That is, I, the professional biologist with a strong awareness of the danger posed to island ecosystems by introduced organisms, went along with the quarantine guy's suggestion that we had been fishing in saltwater.  This was because I knew that he would be most concerned about the possibility of introducing freshwater organisms, and that saltwater gear wouldn't get much attention.

At that point in the trip I would have done anything to make the process go a little faster.

And that, of course, is when Elias piped up.  "Most of our time wasn't in saltwater, Dad.  Remember the Dollies?  That was freshwater."

The quarantine guy ended up scrubbing the soles on all of our boots while we tried, in vain, to keep Eric from running all over the place.  When he was done scrubbing our boots, he took the eagle feathers.

And then, when he was done with all that, a light went on in that part of his Kiwi brain that is set aside for friendly Kiwi chats.  After noticing that we had put down Opua Marina as our address in New Zealand, he started telling us about his grandmother's lodge in nearby Russell.

Only in New Zealand would a quarantine guy decide to extend his interaction with a tired family and their cranky kids (at six am local time, no less) just to pass the time of day more pleasantly.

Aunt Noerena did the first leg of the trip with us, to LA. 
The view from deck upon arrival.
We arrived back in Opua, where we had left Galactic more than a month earlier, and found the season well and truly changed.  Nearly all of the traveling boats are gone, and the foreign-flagged boats that are still around have a buttoned-up look that tells the story of owners gone back to their home countries for the season.  The morning session with other yachts on the VHF radio, which was both helpful and also annoyingly identical, in spirit, phrasing and substance, to every other English-language "cruiser's net" from here to La Paz, has gone quiet.  Everyone is gone up to the tropics for the winter.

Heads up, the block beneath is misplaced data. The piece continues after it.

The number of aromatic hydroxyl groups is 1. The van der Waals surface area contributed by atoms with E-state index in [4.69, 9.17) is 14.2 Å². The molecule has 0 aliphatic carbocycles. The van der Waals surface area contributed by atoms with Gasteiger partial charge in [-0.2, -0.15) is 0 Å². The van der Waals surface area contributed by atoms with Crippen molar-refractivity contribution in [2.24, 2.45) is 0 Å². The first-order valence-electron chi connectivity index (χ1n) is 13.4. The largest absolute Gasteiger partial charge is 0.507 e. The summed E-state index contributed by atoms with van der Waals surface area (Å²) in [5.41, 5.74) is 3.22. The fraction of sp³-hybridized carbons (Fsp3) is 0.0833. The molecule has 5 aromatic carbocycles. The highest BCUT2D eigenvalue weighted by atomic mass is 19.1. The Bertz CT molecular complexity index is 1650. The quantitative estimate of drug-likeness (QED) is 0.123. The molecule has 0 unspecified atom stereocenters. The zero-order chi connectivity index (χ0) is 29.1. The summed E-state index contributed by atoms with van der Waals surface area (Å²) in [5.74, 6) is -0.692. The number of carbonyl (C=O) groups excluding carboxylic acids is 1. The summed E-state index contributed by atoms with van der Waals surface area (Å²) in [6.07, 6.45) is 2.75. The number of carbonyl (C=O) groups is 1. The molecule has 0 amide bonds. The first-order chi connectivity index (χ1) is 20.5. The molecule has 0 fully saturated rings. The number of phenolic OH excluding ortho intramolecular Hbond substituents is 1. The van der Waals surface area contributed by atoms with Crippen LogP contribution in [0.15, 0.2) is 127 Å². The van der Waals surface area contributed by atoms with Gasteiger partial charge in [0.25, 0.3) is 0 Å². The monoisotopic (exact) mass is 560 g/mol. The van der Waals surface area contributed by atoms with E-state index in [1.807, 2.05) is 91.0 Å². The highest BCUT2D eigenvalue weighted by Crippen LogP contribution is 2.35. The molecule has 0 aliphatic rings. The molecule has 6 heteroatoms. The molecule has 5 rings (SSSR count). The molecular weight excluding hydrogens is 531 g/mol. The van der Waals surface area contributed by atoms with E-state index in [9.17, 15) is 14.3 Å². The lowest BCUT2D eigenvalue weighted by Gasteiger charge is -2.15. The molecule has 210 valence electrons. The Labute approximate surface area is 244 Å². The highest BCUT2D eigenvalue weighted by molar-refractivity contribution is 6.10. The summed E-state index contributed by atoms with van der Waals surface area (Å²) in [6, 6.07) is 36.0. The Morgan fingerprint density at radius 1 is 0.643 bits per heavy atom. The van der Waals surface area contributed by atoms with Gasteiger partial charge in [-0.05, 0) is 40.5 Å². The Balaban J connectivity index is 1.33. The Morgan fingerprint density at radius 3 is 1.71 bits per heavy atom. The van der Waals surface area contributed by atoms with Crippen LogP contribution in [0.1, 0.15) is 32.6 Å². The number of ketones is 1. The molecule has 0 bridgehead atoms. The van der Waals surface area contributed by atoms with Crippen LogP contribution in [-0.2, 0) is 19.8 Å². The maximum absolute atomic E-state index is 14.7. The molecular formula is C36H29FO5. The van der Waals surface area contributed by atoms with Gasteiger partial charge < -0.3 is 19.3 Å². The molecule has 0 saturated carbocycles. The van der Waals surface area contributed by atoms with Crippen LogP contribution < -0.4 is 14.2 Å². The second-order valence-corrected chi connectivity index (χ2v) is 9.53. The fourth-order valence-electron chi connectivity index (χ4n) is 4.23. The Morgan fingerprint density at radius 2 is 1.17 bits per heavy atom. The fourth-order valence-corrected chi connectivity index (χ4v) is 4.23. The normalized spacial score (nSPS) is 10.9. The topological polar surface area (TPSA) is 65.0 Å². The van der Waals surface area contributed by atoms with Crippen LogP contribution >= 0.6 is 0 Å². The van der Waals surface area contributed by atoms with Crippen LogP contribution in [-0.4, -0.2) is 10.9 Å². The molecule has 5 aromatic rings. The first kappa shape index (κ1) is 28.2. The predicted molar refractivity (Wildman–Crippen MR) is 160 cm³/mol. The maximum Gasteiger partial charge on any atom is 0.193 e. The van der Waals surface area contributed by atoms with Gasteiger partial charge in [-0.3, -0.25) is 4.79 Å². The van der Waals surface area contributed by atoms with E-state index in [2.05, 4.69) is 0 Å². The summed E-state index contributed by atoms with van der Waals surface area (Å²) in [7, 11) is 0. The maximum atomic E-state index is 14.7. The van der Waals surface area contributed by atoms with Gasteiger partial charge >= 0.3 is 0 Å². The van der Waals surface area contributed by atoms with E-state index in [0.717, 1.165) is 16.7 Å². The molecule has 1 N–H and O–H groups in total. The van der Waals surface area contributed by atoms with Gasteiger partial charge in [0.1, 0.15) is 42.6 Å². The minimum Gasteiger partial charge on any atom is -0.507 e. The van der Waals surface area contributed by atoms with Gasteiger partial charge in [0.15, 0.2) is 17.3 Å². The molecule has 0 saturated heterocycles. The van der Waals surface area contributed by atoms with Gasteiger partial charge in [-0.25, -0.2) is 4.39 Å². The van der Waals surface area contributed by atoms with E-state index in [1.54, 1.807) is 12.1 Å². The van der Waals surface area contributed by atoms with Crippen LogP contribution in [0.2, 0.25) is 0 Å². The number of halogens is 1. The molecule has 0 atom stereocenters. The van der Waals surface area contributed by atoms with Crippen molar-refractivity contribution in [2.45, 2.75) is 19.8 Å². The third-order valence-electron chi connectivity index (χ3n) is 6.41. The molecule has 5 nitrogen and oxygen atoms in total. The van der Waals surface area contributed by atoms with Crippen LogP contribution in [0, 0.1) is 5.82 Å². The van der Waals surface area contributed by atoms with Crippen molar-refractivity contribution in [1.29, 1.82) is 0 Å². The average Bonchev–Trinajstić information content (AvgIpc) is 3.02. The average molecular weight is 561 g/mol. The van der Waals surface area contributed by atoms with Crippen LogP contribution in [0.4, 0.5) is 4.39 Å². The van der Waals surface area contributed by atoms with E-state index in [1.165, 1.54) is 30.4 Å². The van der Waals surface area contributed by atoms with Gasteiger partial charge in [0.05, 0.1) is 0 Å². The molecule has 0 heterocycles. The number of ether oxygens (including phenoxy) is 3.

We're soon behind them.  Though not too soon - there would be a weather window for us to leave this weekend, but we're not even close to ready for that.  The kids both have hacking coughs that put us in mind of the respiratory infection that landed Elias in hospital last year, there are a few days of boat jobs ahead of us, and I spent the first full day back making revisions to a scientific paper, as always putting off boat tasks to do the research work that keeps us going.  Winter is here and there are big systems going past New Zealand.  We've read accounts from friends who have already made the trip north and were caught out by passing fronts.  So although we're ready for the tropics, though we can feel the turquoise water and taste the coconuts, we're back into yachtie-patient mode, content to wait for the proper moment to head north.

Meanwhile we're home again, and getting used to sharing the confined space of the boat with two little ones.  We got a sense, spending time with our siblings and friends back in North America, of just how different our lives have become from the lives of our peers during the five years and 361 days that we've spent living afloat.  Splashing back into the world of steady work and daily/weekly/monthly schedules and smartphones and driving places reminded us, over and over, of just how completely different our everyday concerns and routines are.  Comparisons are odious, and we didn't spend the trip keeping mental checklists of how we were glad we were to avoid this or that everyday annoyance by living on a sailboat.  But once we were back on Galactic and I'd had a good sleep, I kept remarking to Alisa just how generally happy I was just to be living on the boat with the family in this dreary little out-of-season yacht harbor.